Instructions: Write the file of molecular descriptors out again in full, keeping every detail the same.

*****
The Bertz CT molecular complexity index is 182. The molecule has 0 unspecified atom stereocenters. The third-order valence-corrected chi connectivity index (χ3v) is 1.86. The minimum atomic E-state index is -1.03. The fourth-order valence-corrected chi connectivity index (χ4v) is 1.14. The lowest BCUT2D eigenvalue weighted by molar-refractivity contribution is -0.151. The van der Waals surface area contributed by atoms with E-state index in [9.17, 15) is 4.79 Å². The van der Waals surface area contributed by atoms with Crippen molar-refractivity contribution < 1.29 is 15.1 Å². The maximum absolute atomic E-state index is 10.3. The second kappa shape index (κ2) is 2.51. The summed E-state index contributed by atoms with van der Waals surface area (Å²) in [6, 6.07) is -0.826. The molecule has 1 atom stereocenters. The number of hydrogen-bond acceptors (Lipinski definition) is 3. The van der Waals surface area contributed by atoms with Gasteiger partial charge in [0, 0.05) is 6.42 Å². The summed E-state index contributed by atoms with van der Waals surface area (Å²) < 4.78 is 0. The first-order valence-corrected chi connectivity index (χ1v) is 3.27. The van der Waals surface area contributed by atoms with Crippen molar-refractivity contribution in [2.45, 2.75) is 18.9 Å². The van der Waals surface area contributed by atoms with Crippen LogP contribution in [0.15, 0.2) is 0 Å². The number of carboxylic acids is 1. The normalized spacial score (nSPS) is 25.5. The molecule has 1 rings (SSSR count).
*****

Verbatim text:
The Bertz CT molecular complexity index is 182. The molecule has 0 unspecified atom stereocenters. The third-order valence-corrected chi connectivity index (χ3v) is 1.86. The minimum atomic E-state index is -1.03. The fourth-order valence-corrected chi connectivity index (χ4v) is 1.14. The lowest BCUT2D eigenvalue weighted by molar-refractivity contribution is -0.151. The van der Waals surface area contributed by atoms with E-state index in [9.17, 15) is 4.79 Å². The van der Waals surface area contributed by atoms with Crippen molar-refractivity contribution < 1.29 is 15.1 Å². The maximum absolute atomic E-state index is 10.3. The second kappa shape index (κ2) is 2.51. The summed E-state index contributed by atoms with van der Waals surface area (Å²) in [6, 6.07) is -0.826. The molecule has 1 atom stereocenters. The number of hydrogen-bond acceptors (Lipinski definition) is 3. The van der Waals surface area contributed by atoms with Gasteiger partial charge in [0, 0.05) is 6.42 Å². The summed E-state index contributed by atoms with van der Waals surface area (Å²) < 4.78 is 0. The first-order valence-corrected chi connectivity index (χ1v) is 3.27. The van der Waals surface area contributed by atoms with Crippen molar-refractivity contribution in [2.45, 2.75) is 18.9 Å². The van der Waals surface area contributed by atoms with Crippen LogP contribution in [0.15, 0.2) is 0 Å². The number of carboxylic acids is 1. The normalized spacial score (nSPS) is 25.5. The molecule has 1 rings (SSSR count).